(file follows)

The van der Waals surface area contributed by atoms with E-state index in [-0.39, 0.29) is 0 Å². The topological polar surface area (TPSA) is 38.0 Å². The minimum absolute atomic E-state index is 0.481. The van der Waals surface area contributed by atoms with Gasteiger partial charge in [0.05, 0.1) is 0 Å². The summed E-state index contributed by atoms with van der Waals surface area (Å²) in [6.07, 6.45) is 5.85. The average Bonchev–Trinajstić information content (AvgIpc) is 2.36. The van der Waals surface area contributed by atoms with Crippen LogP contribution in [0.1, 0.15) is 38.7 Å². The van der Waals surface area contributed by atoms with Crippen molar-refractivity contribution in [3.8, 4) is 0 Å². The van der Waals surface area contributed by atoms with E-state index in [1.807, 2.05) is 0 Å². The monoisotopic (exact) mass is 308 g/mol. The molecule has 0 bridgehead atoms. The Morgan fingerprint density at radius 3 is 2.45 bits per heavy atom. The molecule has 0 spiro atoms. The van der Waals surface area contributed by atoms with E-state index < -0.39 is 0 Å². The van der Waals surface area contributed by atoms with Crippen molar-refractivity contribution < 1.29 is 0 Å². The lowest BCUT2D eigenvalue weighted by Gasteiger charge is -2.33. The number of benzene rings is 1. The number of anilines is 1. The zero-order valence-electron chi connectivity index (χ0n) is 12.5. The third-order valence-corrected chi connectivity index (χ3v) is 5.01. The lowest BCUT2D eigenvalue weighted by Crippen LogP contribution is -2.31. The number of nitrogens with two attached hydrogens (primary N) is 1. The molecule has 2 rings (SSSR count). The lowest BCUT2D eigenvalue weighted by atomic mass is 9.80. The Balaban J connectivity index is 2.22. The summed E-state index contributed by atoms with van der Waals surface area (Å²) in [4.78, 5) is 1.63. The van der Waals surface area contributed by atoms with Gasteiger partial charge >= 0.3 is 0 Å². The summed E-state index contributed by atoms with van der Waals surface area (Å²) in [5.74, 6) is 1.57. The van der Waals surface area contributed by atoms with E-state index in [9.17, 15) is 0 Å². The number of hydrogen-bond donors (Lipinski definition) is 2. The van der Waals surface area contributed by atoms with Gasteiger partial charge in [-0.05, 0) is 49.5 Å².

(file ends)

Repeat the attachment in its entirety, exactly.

The van der Waals surface area contributed by atoms with E-state index in [-0.39, 0.29) is 0 Å². The topological polar surface area (TPSA) is 38.0 Å². The minimum absolute atomic E-state index is 0.481. The van der Waals surface area contributed by atoms with Gasteiger partial charge in [0.05, 0.1) is 0 Å². The summed E-state index contributed by atoms with van der Waals surface area (Å²) in [6.07, 6.45) is 5.85. The average Bonchev–Trinajstić information content (AvgIpc) is 2.36. The van der Waals surface area contributed by atoms with Crippen LogP contribution in [0.1, 0.15) is 38.7 Å². The van der Waals surface area contributed by atoms with Crippen molar-refractivity contribution in [3.8, 4) is 0 Å². The van der Waals surface area contributed by atoms with E-state index in [1.807, 2.05) is 0 Å². The monoisotopic (exact) mass is 308 g/mol. The molecule has 0 bridgehead atoms. The Morgan fingerprint density at radius 3 is 2.45 bits per heavy atom. The molecule has 0 spiro atoms. The van der Waals surface area contributed by atoms with E-state index < -0.39 is 0 Å². The van der Waals surface area contributed by atoms with Crippen molar-refractivity contribution < 1.29 is 0 Å². The lowest BCUT2D eigenvalue weighted by Gasteiger charge is -2.33. The number of benzene rings is 1. The number of anilines is 1. The zero-order valence-electron chi connectivity index (χ0n) is 12.5. The third-order valence-corrected chi connectivity index (χ3v) is 5.01. The lowest BCUT2D eigenvalue weighted by Crippen LogP contribution is -2.31. The number of nitrogens with two attached hydrogens (primary N) is 1. The molecule has 2 rings (SSSR count). The lowest BCUT2D eigenvalue weighted by atomic mass is 9.80. The Balaban J connectivity index is 2.22. The summed E-state index contributed by atoms with van der Waals surface area (Å²) in [4.78, 5) is 1.63. The van der Waals surface area contributed by atoms with Gasteiger partial charge >= 0.3 is 0 Å². The summed E-state index contributed by atoms with van der Waals surface area (Å²) in [5.74, 6) is 1.57. The van der Waals surface area contributed by atoms with E-state index in [9.17, 15) is 0 Å². The number of hydrogen-bond donors (Lipinski definition) is 2. The van der Waals surface area contributed by atoms with Gasteiger partial charge in [-0.05, 0) is 49.5 Å².